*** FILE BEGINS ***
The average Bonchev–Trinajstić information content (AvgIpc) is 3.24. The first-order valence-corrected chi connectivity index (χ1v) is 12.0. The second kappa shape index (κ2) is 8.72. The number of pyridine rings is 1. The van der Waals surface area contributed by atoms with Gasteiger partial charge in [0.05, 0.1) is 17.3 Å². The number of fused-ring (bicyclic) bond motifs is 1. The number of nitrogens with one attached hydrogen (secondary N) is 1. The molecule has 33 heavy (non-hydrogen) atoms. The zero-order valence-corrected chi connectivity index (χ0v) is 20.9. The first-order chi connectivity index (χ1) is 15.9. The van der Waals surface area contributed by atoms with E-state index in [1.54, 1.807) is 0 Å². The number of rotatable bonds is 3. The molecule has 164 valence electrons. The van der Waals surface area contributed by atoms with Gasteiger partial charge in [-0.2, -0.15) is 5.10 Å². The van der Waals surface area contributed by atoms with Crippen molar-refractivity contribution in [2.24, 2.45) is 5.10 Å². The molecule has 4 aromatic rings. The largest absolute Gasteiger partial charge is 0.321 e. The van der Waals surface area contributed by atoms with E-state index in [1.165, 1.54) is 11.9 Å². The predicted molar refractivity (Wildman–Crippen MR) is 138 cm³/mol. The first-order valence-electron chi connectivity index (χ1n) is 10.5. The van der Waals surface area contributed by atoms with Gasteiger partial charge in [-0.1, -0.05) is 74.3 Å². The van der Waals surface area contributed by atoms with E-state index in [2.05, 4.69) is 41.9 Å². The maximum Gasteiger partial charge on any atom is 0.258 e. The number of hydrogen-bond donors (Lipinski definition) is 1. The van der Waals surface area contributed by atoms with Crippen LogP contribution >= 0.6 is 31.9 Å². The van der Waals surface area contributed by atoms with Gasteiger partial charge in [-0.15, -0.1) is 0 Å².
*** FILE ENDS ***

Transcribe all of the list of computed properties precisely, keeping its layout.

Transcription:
The average Bonchev–Trinajstić information content (AvgIpc) is 3.24. The first-order valence-corrected chi connectivity index (χ1v) is 12.0. The second kappa shape index (κ2) is 8.72. The number of pyridine rings is 1. The van der Waals surface area contributed by atoms with Gasteiger partial charge in [0.05, 0.1) is 17.3 Å². The number of fused-ring (bicyclic) bond motifs is 1. The number of nitrogens with one attached hydrogen (secondary N) is 1. The molecule has 33 heavy (non-hydrogen) atoms. The zero-order valence-corrected chi connectivity index (χ0v) is 20.9. The first-order chi connectivity index (χ1) is 15.9. The van der Waals surface area contributed by atoms with E-state index in [1.54, 1.807) is 0 Å². The number of rotatable bonds is 3. The molecule has 164 valence electrons. The van der Waals surface area contributed by atoms with Gasteiger partial charge in [-0.2, -0.15) is 5.10 Å². The van der Waals surface area contributed by atoms with Crippen molar-refractivity contribution in [2.24, 2.45) is 5.10 Å². The molecule has 4 aromatic rings. The largest absolute Gasteiger partial charge is 0.321 e. The van der Waals surface area contributed by atoms with E-state index in [1.165, 1.54) is 11.9 Å². The predicted molar refractivity (Wildman–Crippen MR) is 138 cm³/mol. The first-order valence-electron chi connectivity index (χ1n) is 10.5. The van der Waals surface area contributed by atoms with Gasteiger partial charge in [-0.1, -0.05) is 74.3 Å². The van der Waals surface area contributed by atoms with E-state index in [2.05, 4.69) is 41.9 Å². The maximum Gasteiger partial charge on any atom is 0.258 e. The number of hydrogen-bond donors (Lipinski definition) is 1. The van der Waals surface area contributed by atoms with Crippen LogP contribution >= 0.6 is 31.9 Å². The van der Waals surface area contributed by atoms with Gasteiger partial charge in [-0.15, -0.1) is 0 Å².